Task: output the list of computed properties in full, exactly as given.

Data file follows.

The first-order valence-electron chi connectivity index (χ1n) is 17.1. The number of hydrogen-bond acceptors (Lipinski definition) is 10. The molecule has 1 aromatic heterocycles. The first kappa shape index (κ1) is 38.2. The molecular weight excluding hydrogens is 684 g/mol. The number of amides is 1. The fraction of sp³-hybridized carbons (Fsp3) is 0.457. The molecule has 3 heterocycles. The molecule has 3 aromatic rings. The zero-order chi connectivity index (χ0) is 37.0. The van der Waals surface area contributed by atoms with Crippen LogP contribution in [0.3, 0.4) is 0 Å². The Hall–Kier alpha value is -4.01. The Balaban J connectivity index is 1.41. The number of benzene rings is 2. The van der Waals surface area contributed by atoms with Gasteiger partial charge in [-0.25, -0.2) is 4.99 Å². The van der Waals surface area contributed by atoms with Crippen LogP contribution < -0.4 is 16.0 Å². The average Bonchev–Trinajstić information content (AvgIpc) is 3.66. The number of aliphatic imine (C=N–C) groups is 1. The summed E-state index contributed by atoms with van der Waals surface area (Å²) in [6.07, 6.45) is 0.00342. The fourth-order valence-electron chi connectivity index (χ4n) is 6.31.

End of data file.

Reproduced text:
The first-order valence-electron chi connectivity index (χ1n) is 17.1. The number of hydrogen-bond acceptors (Lipinski definition) is 10. The molecule has 1 aromatic heterocycles. The first kappa shape index (κ1) is 38.2. The molecular weight excluding hydrogens is 684 g/mol. The number of amides is 1. The fraction of sp³-hybridized carbons (Fsp3) is 0.457. The molecule has 3 heterocycles. The molecule has 3 aromatic rings. The zero-order chi connectivity index (χ0) is 37.0. The van der Waals surface area contributed by atoms with Crippen LogP contribution in [0.3, 0.4) is 0 Å². The Hall–Kier alpha value is -4.01. The Balaban J connectivity index is 1.41. The number of benzene rings is 2. The van der Waals surface area contributed by atoms with Gasteiger partial charge in [-0.25, -0.2) is 4.99 Å². The van der Waals surface area contributed by atoms with Crippen LogP contribution < -0.4 is 16.0 Å². The average Bonchev–Trinajstić information content (AvgIpc) is 3.66. The number of aliphatic imine (C=N–C) groups is 1. The summed E-state index contributed by atoms with van der Waals surface area (Å²) in [6.07, 6.45) is 0.00342. The fourth-order valence-electron chi connectivity index (χ4n) is 6.31.